Congratulations to Nicky Morgan and David Cameron for their new £100m commitment to improving social care with a mission to attract high quality graduates to the profession, training them through the Frontline and Step Up programmes. There is also going to be a new regulatory body to hold people to account in the same way that doctors and lawyers are. All in the interests of preventing future suffering by the likes of Baby P.
We neglect the nation’s children at our peril, so it is sad to see that, according to a recent Ofsted report, there has been a 60% increase in the number of children who died as a result of neglect or abuse in 2014-15, with 56 confirmed cases compared with 35 in 2013-14. That’s more than one a week, and excludes any medical mishaps.
The report also revealed a 14 per cent increase in the number of local authorities reporting incidents in which a child died or was seriously harmed directly as a result of ‘suspected abuse’.
The number of serious case reviews rose from 143 to 166 in 2014-15, a 16% increase. An Ofsted spokesman confirmed that decisions to investigate rest with local Safeguarding Boards ‘to find out if lessons can be learnt’.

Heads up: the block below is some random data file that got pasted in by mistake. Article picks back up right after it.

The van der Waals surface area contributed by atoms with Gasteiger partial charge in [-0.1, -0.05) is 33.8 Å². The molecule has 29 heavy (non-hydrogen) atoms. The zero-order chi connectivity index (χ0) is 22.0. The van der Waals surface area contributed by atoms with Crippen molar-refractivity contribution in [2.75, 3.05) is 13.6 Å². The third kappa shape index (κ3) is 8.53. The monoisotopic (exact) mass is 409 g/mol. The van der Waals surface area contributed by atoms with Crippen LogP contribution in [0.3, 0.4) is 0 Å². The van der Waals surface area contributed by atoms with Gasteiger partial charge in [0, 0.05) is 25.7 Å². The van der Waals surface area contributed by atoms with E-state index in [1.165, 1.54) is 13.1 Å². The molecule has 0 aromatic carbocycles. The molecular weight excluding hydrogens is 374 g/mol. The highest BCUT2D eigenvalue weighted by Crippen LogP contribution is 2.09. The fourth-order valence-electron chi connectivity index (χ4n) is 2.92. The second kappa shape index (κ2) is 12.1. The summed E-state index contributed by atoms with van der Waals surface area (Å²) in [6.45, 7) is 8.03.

The news prompted critics to comment that local authority children’s services are getting worse at managing risk, with most ‘dysfunctional’, yet Ofsted is refusing to publish an analysis of the deaths which would surely aid future monitoring. Instead, it says that “if inspectors have concerns that children may be at risk, they immediately highlight this with the local authority and Department for Education.”
To any ‘ordinary’ person, this sounds like complacency; the ‘we know best’ culture which permeates the public sector and prevents change, despite more children’s departments thought to be inadequate than good, with one in 4 likely to be taken over by high performing services or charities unless they improve. Interventions are already targeted at Norfolk, Sunderland and Sandwell.
So what’s to be done?
We are already awash with reports and safeguarding guidance, with an ever-expanding number of people with ‘responsibility’, from school governors and teachers, to medics and police officers, and anyone volunteering to work with children through sport, drama, music and the arts, as well as professional social workers. Yet still, you can’t open a newspaper without seeing reports of some dreadful violation of a child or its murder. Inevitably, some incidents are totally unexpected, with no-one in authority ever having an inkling that anything is amiss – which means that nosy neighbours and interfering colleagues do have a role after all; they are the eyes and ears of prevention, since most abuse takes place behind closed doors within families.
Better safe than sorry is a mantra we could all do well to remember. Concerns from anyone can be reported confidentially, avoiding embarrassment or potential harassment; malicious reports are thankfully rare.
However, one of the biggest criticisms arises from failure to act when issues are brought to the attention of relevant authorities, with a lack of focus, and too many different people and organisations involved in determining how to proceed.